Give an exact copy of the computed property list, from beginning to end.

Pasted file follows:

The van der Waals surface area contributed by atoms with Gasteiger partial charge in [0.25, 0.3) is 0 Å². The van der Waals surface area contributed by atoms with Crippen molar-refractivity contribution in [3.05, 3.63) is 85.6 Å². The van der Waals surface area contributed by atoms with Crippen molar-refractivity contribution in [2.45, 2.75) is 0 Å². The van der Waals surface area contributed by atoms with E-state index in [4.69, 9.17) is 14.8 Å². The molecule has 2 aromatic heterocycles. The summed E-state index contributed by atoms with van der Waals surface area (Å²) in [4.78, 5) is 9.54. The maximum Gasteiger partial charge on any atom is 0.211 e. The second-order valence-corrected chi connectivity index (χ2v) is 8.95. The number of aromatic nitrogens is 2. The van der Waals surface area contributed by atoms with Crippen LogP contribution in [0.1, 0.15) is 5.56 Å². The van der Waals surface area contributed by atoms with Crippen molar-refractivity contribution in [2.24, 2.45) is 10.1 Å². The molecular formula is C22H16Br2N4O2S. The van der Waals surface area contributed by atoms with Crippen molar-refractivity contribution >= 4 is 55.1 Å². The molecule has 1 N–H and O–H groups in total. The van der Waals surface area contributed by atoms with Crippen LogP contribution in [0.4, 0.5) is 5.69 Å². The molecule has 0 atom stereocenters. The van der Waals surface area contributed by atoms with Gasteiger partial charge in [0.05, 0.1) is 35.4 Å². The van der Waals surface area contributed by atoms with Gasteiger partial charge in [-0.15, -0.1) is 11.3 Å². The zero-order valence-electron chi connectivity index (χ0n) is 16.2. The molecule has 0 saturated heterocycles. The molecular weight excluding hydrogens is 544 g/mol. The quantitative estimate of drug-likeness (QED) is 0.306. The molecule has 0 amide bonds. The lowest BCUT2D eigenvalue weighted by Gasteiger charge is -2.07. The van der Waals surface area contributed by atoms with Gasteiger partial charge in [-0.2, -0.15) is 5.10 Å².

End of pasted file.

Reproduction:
The van der Waals surface area contributed by atoms with Gasteiger partial charge in [0.25, 0.3) is 0 Å². The van der Waals surface area contributed by atoms with Crippen molar-refractivity contribution in [3.05, 3.63) is 85.6 Å². The van der Waals surface area contributed by atoms with Crippen molar-refractivity contribution in [2.45, 2.75) is 0 Å². The van der Waals surface area contributed by atoms with E-state index in [4.69, 9.17) is 14.8 Å². The molecule has 2 aromatic heterocycles. The summed E-state index contributed by atoms with van der Waals surface area (Å²) in [4.78, 5) is 9.54. The maximum Gasteiger partial charge on any atom is 0.211 e. The second-order valence-corrected chi connectivity index (χ2v) is 8.95. The number of aromatic nitrogens is 2. The van der Waals surface area contributed by atoms with Crippen LogP contribution in [0.1, 0.15) is 5.56 Å². The van der Waals surface area contributed by atoms with Crippen molar-refractivity contribution in [2.24, 2.45) is 10.1 Å². The molecular formula is C22H16Br2N4O2S. The van der Waals surface area contributed by atoms with Crippen molar-refractivity contribution >= 4 is 55.1 Å². The molecule has 1 N–H and O–H groups in total. The van der Waals surface area contributed by atoms with Crippen LogP contribution in [0.4, 0.5) is 5.69 Å². The molecule has 0 atom stereocenters. The van der Waals surface area contributed by atoms with Gasteiger partial charge in [0.05, 0.1) is 35.4 Å². The van der Waals surface area contributed by atoms with Gasteiger partial charge in [-0.15, -0.1) is 11.3 Å². The zero-order valence-electron chi connectivity index (χ0n) is 16.2. The molecule has 0 saturated heterocycles. The molecular weight excluding hydrogens is 544 g/mol. The quantitative estimate of drug-likeness (QED) is 0.306. The molecule has 0 amide bonds. The lowest BCUT2D eigenvalue weighted by Gasteiger charge is -2.07. The van der Waals surface area contributed by atoms with Gasteiger partial charge in [-0.2, -0.15) is 5.10 Å².